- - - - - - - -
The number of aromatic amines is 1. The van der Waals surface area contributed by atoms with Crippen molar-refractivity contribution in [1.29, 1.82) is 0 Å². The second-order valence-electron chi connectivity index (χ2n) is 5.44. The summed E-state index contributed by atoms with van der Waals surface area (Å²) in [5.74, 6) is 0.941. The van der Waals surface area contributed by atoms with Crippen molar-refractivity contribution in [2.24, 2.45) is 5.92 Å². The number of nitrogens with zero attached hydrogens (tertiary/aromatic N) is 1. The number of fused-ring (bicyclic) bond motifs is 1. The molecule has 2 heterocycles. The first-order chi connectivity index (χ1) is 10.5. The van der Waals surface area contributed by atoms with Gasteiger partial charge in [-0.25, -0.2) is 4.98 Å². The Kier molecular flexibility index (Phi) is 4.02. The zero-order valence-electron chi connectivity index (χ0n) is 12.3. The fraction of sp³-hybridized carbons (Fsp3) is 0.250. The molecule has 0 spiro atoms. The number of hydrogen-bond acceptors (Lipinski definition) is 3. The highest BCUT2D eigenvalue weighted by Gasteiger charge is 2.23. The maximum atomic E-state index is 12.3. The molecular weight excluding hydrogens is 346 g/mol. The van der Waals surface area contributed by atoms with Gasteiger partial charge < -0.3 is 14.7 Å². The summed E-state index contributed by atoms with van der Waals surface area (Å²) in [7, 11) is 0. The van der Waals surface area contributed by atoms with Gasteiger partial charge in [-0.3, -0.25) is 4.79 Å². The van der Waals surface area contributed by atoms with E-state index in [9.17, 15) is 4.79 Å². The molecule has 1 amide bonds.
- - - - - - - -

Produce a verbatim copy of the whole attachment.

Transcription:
The number of aromatic amines is 1. The van der Waals surface area contributed by atoms with Crippen molar-refractivity contribution in [1.29, 1.82) is 0 Å². The second-order valence-electron chi connectivity index (χ2n) is 5.44. The summed E-state index contributed by atoms with van der Waals surface area (Å²) in [5.74, 6) is 0.941. The van der Waals surface area contributed by atoms with Crippen molar-refractivity contribution in [2.24, 2.45) is 5.92 Å². The number of nitrogens with zero attached hydrogens (tertiary/aromatic N) is 1. The number of fused-ring (bicyclic) bond motifs is 1. The molecule has 2 heterocycles. The first-order chi connectivity index (χ1) is 10.5. The van der Waals surface area contributed by atoms with Gasteiger partial charge in [-0.25, -0.2) is 4.98 Å². The Kier molecular flexibility index (Phi) is 4.02. The zero-order valence-electron chi connectivity index (χ0n) is 12.3. The fraction of sp³-hybridized carbons (Fsp3) is 0.250. The molecule has 0 spiro atoms. The number of hydrogen-bond acceptors (Lipinski definition) is 3. The highest BCUT2D eigenvalue weighted by Gasteiger charge is 2.23. The maximum atomic E-state index is 12.3. The molecular weight excluding hydrogens is 346 g/mol. The van der Waals surface area contributed by atoms with Gasteiger partial charge < -0.3 is 14.7 Å². The summed E-state index contributed by atoms with van der Waals surface area (Å²) in [7, 11) is 0. The van der Waals surface area contributed by atoms with Gasteiger partial charge in [-0.3, -0.25) is 4.79 Å². The van der Waals surface area contributed by atoms with E-state index in [9.17, 15) is 4.79 Å². The molecule has 1 amide bonds.